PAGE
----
§1 Approaching Galatians (session 1, part 1)—Paul’s Letter to the Galatians: A Presbyterian Adult Spiritual Formation Series

§1. Approaching Galatians

1. Preamble


McMaken: Good morning, everybody


Crowd: Good morning


McMaken: Thanks for making it out even though there were some pieces of ice or something falling from the sky earlier. Glad you made it safely. We’re going to talk together about Galatians for a while. As y’all know, I come and share once a year around this time, and for different lengths of time. And unlike previous years, we’re going to be able to spend a longer period of time together. So I thought, what’s something that we could talk about that would definitely take us that long?

And I'm sure some of you remember when we were talking about—what was it? 1st Timothy?—and we spent 6 weeks and got through half of the first chapter or something. So, y’all know how this could go. But with Galatians, we probably won’t make it all the way through. We’ll probably be able to circle back next year and pick it back up and just keep at it until we do make it all the way thorough. That’s my current plan. And so, thanks for coming out and joining in with that. 


2. Sources


McMaken: I've got one thing to pass out and if you stick this in your purse or in your Bible or something just so that you have it, in future, it might come in handy. I basically took a picture of two pages out of a commentary to get us a map of Asia Minor and I stitched them together and that’s what's on top. And, on the bottom, is an outline of the book of Galatians that Nancy Bedford put together. We’ll talk about that a little bit in a coming week and what that means for how we understand the book.

Before we get going, here are some of books that I'm reading as I work on this. I showed you Bedford.[1] Up at Lindenwood, when there's time, we try to do a theology reading group with a number of folks who come from around the campus and around the community, and this is one of the books that we read one semester. The author was the doctoral supervisor of one of the pastors in town here and she spoke very highly of it. It’s a very good book on Galatians. Since I had read it, when I was thinking of Galatians, I knew it was a good book and decided to use it as my basic frame of reference. So, as we’re going through, I’m following her outline and her way of breaking up the text into pieces. She’ll be an important part of the conversation for me and also, as I translate it, for all of us.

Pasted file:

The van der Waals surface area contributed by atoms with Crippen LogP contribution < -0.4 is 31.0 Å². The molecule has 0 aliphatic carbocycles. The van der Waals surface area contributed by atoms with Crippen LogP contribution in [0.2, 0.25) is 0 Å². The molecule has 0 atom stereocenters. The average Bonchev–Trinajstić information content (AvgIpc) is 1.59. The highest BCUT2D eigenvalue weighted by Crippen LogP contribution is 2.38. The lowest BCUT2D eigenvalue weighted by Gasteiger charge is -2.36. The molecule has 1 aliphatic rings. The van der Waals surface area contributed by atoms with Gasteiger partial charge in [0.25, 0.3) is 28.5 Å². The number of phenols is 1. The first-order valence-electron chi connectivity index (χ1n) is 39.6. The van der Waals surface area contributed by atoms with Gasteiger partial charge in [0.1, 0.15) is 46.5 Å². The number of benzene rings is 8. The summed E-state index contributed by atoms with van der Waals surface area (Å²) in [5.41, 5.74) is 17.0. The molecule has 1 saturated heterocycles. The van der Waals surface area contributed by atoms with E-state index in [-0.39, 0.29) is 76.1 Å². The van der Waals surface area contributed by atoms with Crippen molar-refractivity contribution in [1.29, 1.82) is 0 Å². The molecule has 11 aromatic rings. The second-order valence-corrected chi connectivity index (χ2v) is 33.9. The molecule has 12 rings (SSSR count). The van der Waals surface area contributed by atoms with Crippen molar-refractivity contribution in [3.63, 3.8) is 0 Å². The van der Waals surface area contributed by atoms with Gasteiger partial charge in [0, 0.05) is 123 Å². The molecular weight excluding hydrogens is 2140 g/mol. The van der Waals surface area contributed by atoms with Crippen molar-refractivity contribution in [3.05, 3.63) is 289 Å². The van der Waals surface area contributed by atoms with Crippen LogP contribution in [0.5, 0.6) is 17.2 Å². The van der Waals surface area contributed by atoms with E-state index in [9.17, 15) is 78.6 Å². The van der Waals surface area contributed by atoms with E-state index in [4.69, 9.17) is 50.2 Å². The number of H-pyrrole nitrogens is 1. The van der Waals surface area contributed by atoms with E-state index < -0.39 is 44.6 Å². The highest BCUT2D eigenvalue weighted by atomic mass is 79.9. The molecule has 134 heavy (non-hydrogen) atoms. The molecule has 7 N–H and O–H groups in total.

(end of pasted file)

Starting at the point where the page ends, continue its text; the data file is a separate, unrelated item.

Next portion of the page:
Also, I can't do much without talking about Luther and Calvin. These are their commentaries. Luther came first, but you all know I love Calvin. This is most of Luther's lectures on Galatians from 1535.[2] There’s another part volume that I’ll get out if we get far enough. He did another lecture cycle on it in 1519. I’ll talk about that more later. This is Calvin’s set of commentaries on Galatians, Ephesians, Philippians, Colossians 1 & 2 Thessalonians, 1 & 2 Timothy, Titus, and Philemon.[3] So, you can see the relative size. Calvin's a lot more concise and to the point than Luther.

And then this is another commentary. This is a modern commentary published in 1997. The author is J. Louis Martyn.[4] I’ll talk more about all of these things as we get in, probably next week. We’ll see how it goes. But, just in the interest of show and tell, we can pass these around as folks want to flip through.


3. Opening Questions


McMaken: I want to start by asking some questions. How many of us have read Galatians before at all? Like, you’ve opened your Bible the book of Galatians at some point. Okay, we’ve got a decent number of people who must’ve passed through Galatians. Anybody ever spend more time with it than that? Any other series of, you know, adult studies that you’ve done or sermon series that you’ve heard on the book of Galatians?


Participant: Probably at one point. The question is how much I remember.


McMaken: Well, they tell us in teaching, it’s always helpful to gage the preunderstanding of your folks. That helps us figure out how to frame things and what level to pitch things at. So, what I’m getting is that we haven’t had a lot of intensive experience with the book of Galatians. Alright. Has anybody ever read it in one sitting? Just sit down and read the whole book?